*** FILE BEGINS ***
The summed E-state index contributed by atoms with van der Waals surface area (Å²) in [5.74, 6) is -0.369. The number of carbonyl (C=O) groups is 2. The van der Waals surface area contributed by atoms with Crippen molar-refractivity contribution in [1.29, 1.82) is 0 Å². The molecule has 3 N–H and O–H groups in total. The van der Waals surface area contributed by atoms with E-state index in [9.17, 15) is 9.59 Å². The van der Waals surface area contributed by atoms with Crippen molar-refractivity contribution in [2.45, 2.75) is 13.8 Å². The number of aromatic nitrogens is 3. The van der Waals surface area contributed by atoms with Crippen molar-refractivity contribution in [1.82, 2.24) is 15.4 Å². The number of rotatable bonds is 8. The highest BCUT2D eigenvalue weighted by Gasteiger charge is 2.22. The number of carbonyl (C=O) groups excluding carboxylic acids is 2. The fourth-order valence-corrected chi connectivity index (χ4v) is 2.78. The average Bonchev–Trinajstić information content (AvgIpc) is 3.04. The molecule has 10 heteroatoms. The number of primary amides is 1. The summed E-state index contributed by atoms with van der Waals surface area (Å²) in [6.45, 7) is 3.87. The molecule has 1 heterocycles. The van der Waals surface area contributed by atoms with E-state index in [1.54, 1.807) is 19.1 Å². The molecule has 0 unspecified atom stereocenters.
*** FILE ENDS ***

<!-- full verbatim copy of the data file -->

The summed E-state index contributed by atoms with van der Waals surface area (Å²) in [5.74, 6) is -0.369. The number of carbonyl (C=O) groups is 2. The van der Waals surface area contributed by atoms with Crippen molar-refractivity contribution in [1.29, 1.82) is 0 Å². The molecule has 3 N–H and O–H groups in total. The van der Waals surface area contributed by atoms with E-state index in [9.17, 15) is 9.59 Å². The van der Waals surface area contributed by atoms with Crippen molar-refractivity contribution in [2.45, 2.75) is 13.8 Å². The number of aromatic nitrogens is 3. The van der Waals surface area contributed by atoms with Crippen molar-refractivity contribution in [1.82, 2.24) is 15.4 Å². The number of rotatable bonds is 8. The highest BCUT2D eigenvalue weighted by Gasteiger charge is 2.22. The number of carbonyl (C=O) groups excluding carboxylic acids is 2. The fourth-order valence-corrected chi connectivity index (χ4v) is 2.78. The average Bonchev–Trinajstić information content (AvgIpc) is 3.04. The molecule has 10 heteroatoms. The number of primary amides is 1. The summed E-state index contributed by atoms with van der Waals surface area (Å²) in [6.45, 7) is 3.87. The molecule has 1 heterocycles. The van der Waals surface area contributed by atoms with E-state index in [1.54, 1.807) is 19.1 Å². The molecule has 0 unspecified atom stereocenters.